Razor-Thin Sovereign Bond Yields Get Even Slimmer on OilPaul Dobson
Government bond yields have never been lower. Yet to traders watching oil’s slump drag down inflation and push up debt prices, the securities are still a bargain.
The sovereign rally pushed yields on five-year bonds in Japan today to zero for the first time. Australian and U.K. rates fell to records, and those on the 30-year Treasury were just a few basis points above an all-time low.
“It’s all about oil,” said Ali Jalai, a bond trader at Bank of Nova Scotia in Singapore. “Inflation expectations keep coming down. That’s forcing the bond market to rally.”
Investors see crude oil’s 60 percent drop since June and a slump in commodities such as copper pushing the global economy into a deflationary spiral that will hinder investment and growth. That’s a buy signal for traders in the $100 trillion bond market, who see evidence almost every day that consumer-price declines keep coming.
Britain said today its inflation rate fell to the lowest since 2000. Oil’s decline is making it increasingly uncertain whether the Bank of Japan will reach its 2 percent inflation target in the coming fiscal year, said people familiar with the central bank’s discussions.
The dwindling borrowing costs are giving governments a leg up in managing their debt loads. Investors bought 2.85 billion euros ($3.4 billion) of three-year Dutch notes today at an average yield of minus 0.034 percent. In other words, the euro area’s fifth-biggest economy will repay 100,000 euros in April 2018 for each 100,110 euros it received today.
Portugal, shut out of bond sales in the earlier part of the decade, sold 2 billion euros of 30-year debt as well as 3.5 billion euros of 10-year securities, according to a person familiar with the matter, who is not authorized to speak publicly and asked not to be identified. Germany set the coupon it will pay on new 2025 bunds being auctioned tomorrow at 0.5 percent.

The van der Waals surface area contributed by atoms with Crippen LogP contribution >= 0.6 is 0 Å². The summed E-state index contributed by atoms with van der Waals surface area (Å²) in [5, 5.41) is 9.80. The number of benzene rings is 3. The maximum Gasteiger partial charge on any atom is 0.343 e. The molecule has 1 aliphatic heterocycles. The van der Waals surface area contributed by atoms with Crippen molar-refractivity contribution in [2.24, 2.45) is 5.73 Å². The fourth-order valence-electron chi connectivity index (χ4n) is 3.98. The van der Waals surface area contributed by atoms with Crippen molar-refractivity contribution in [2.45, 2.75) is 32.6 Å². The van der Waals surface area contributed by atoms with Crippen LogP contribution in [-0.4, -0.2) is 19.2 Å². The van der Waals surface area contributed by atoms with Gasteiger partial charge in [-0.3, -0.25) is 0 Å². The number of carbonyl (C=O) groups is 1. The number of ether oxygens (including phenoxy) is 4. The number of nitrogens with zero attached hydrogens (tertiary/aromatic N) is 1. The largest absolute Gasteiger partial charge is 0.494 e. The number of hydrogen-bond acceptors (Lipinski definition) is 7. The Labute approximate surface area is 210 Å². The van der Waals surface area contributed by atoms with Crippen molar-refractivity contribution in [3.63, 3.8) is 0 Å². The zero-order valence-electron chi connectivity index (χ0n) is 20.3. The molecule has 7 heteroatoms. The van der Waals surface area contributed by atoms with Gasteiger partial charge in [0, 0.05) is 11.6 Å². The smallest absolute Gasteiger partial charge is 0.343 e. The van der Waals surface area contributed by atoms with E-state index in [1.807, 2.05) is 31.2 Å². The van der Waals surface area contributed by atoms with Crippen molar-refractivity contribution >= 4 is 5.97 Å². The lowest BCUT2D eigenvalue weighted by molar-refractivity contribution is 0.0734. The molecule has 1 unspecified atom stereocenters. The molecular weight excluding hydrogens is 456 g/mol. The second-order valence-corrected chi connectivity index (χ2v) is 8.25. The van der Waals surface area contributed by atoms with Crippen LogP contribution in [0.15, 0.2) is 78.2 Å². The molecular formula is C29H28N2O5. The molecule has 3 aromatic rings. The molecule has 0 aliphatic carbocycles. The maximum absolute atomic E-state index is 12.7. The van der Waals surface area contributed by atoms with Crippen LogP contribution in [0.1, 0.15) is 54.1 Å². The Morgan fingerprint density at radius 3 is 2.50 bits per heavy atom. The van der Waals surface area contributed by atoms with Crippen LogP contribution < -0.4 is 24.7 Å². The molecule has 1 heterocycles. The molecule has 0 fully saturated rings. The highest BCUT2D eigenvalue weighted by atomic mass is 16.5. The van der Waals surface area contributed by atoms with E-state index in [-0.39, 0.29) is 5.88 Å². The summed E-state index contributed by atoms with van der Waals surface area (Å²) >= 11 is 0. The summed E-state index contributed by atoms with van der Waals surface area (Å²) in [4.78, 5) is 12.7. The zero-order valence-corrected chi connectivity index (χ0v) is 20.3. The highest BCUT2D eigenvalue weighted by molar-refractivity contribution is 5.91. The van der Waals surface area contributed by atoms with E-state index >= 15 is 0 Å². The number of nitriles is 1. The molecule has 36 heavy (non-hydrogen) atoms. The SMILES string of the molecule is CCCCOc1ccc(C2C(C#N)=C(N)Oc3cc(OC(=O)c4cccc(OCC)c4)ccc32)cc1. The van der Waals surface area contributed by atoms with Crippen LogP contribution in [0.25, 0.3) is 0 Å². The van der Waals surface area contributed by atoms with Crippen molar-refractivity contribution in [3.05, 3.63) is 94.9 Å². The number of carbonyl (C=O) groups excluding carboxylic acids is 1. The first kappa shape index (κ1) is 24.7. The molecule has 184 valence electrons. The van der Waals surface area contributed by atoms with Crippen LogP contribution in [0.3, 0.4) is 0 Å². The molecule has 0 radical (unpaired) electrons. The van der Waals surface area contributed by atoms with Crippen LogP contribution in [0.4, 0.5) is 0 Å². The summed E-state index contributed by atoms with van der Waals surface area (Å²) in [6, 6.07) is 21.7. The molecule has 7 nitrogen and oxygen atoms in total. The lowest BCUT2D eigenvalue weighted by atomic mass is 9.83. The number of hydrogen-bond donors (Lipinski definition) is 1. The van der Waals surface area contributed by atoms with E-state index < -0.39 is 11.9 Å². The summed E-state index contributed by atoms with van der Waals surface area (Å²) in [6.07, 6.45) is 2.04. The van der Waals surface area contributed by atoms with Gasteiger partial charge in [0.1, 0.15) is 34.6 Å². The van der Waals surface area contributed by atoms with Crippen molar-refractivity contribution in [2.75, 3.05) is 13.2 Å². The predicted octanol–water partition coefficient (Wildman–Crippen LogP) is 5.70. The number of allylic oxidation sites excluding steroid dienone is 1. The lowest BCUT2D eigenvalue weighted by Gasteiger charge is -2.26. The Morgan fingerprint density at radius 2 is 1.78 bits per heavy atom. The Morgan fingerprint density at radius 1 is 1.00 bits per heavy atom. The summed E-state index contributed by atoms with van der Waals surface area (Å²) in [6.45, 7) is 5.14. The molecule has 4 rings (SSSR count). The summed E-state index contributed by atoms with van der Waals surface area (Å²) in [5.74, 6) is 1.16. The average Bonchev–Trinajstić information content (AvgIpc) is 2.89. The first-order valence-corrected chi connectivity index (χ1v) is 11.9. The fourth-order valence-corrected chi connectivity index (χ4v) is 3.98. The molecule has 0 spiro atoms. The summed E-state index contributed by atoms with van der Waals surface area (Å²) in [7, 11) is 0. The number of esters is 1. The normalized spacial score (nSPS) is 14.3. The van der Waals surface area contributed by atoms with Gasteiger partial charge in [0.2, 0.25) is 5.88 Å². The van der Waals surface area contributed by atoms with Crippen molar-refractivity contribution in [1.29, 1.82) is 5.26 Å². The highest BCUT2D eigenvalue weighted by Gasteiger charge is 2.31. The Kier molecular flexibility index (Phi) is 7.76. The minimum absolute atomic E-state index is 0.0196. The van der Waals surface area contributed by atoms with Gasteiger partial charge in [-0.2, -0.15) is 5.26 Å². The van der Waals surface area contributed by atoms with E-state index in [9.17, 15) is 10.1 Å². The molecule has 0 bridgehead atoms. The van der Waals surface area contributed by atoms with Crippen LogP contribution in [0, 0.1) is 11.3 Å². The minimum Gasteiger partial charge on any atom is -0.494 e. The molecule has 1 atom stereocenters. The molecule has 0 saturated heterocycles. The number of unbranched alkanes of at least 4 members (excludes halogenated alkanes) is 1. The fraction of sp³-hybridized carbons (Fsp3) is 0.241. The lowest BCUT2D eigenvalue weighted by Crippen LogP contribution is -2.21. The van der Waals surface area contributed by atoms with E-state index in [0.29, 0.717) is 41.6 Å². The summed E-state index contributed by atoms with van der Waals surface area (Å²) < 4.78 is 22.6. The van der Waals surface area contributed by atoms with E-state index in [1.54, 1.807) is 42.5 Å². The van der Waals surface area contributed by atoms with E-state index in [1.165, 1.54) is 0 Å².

With the Bloomberg Commodity Index at its lowest level since 2002, the outlook for consumer prices is cooling. That’s good for bonds, because it preserves the value of fixed-income investments. A report last week showed consumer prices in the euro area fell an annualized 0.2 percent in December. Taking that into account would push the so-called real yield on the Dutch three-year, zero-coupon notes sold today up to 0.166 percent.
Tumbling commodity costs -- which can cheapen everything from building materials to electricity produced from burning natural gas -- is narrowing the market outlook for future inflation. The euro area’s five-year, five-year forward inflation-swap rate, which reflects bets on consumer-price gains in the second half of the next decade, fell two basis points to 1.48 percent today, set for the lowest close since at least 2004. A 30-year inflation-swap rate declined to 1.63 percent, also bound for the lowest close since 2004.
In the U.K., a bond-market gauge of the inflation outlook over the next decade touched the lowest in more than two years. A comparable measure in the U.S., the difference between yields on 10-year Treasuries and similar-maturity Treasury Inflation Protected Securities, which gauges expectations for consumer prices, fell to the least since 2010.
A second boon for bond investors is that weaker inflation may prompt central banks to extend stimulus by keeping down borrowing costs.
The European Central Bank may make a decision on whether to start buying government debt, which may curb higher yields, as soon as its Jan. 22 meeting, Executive Board member Benoit Coeure was quoted as saying in an interview with Die Welt. The ECB lowered its deposit rate to minus 0.2 percent last year, meaning investors need to pay to park cash with the central bank overnight.
The BOJ buys as much as 12 trillion yen ($101 billion) of debt a month, about equivalent to what the government issues in coupon-bearing securities.
The purchases are adding fuel to the rally in bonds. Japan’s 10-year yield fell to a never-before-seen 0.255 percent and Australia’s 10-year yield declined today to 2.603 percent, also its lowest level ever.
The effective yield on the Bank of America Merrill Lynch Global Broad Market Sovereign Plus Index dropped to 1.21 percent yesterday, a record low in data starting in 1996. It returned 3.1 percent in the three months ended yesterday.
“Inflation is slowing very sharply and the market is rightly anticipating, largely as a result of that, that the prospect of monetary tightening has disappeared over the horizon now,” John Wraith, head of U.K. rates strategy at UBS Group AG in London, said about Britain’s consumer-price report today. “It keeps yields declining.”